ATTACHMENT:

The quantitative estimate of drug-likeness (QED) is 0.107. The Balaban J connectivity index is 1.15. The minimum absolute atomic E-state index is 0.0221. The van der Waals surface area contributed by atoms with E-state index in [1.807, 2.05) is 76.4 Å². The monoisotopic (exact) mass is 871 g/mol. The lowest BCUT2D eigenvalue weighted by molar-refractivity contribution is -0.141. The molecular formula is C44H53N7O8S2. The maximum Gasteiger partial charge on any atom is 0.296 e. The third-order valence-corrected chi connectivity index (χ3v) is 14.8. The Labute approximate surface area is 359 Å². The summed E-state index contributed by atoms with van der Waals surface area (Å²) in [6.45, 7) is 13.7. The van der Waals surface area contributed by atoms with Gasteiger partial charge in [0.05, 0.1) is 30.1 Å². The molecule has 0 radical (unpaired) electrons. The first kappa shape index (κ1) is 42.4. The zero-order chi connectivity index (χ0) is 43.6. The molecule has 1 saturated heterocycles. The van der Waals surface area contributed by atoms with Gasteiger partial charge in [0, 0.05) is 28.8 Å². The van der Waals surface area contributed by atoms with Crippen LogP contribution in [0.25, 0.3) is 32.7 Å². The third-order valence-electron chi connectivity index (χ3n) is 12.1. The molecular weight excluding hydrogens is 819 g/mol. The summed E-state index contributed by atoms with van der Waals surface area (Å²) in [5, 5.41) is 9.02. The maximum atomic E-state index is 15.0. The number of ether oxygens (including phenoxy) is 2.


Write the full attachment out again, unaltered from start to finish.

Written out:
The quantitative estimate of drug-likeness (QED) is 0.107. The Balaban J connectivity index is 1.15. The minimum absolute atomic E-state index is 0.0221. The van der Waals surface area contributed by atoms with E-state index in [1.807, 2.05) is 76.4 Å². The monoisotopic (exact) mass is 871 g/mol. The lowest BCUT2D eigenvalue weighted by molar-refractivity contribution is -0.141. The molecular formula is C44H53N7O8S2. The maximum Gasteiger partial charge on any atom is 0.296 e. The third-order valence-corrected chi connectivity index (χ3v) is 14.8. The Labute approximate surface area is 359 Å². The summed E-state index contributed by atoms with van der Waals surface area (Å²) in [6.45, 7) is 13.7. The van der Waals surface area contributed by atoms with Gasteiger partial charge in [0.05, 0.1) is 30.1 Å². The molecule has 0 radical (unpaired) electrons. The first kappa shape index (κ1) is 42.4. The zero-order chi connectivity index (χ0) is 43.6. The molecule has 1 saturated heterocycles. The van der Waals surface area contributed by atoms with Gasteiger partial charge in [0, 0.05) is 28.8 Å². The van der Waals surface area contributed by atoms with Crippen LogP contribution in [0.25, 0.3) is 32.7 Å². The third-order valence-electron chi connectivity index (χ3n) is 12.1. The molecular weight excluding hydrogens is 819 g/mol. The summed E-state index contributed by atoms with van der Waals surface area (Å²) in [5, 5.41) is 9.02. The maximum atomic E-state index is 15.0. The number of ether oxygens (including phenoxy) is 2.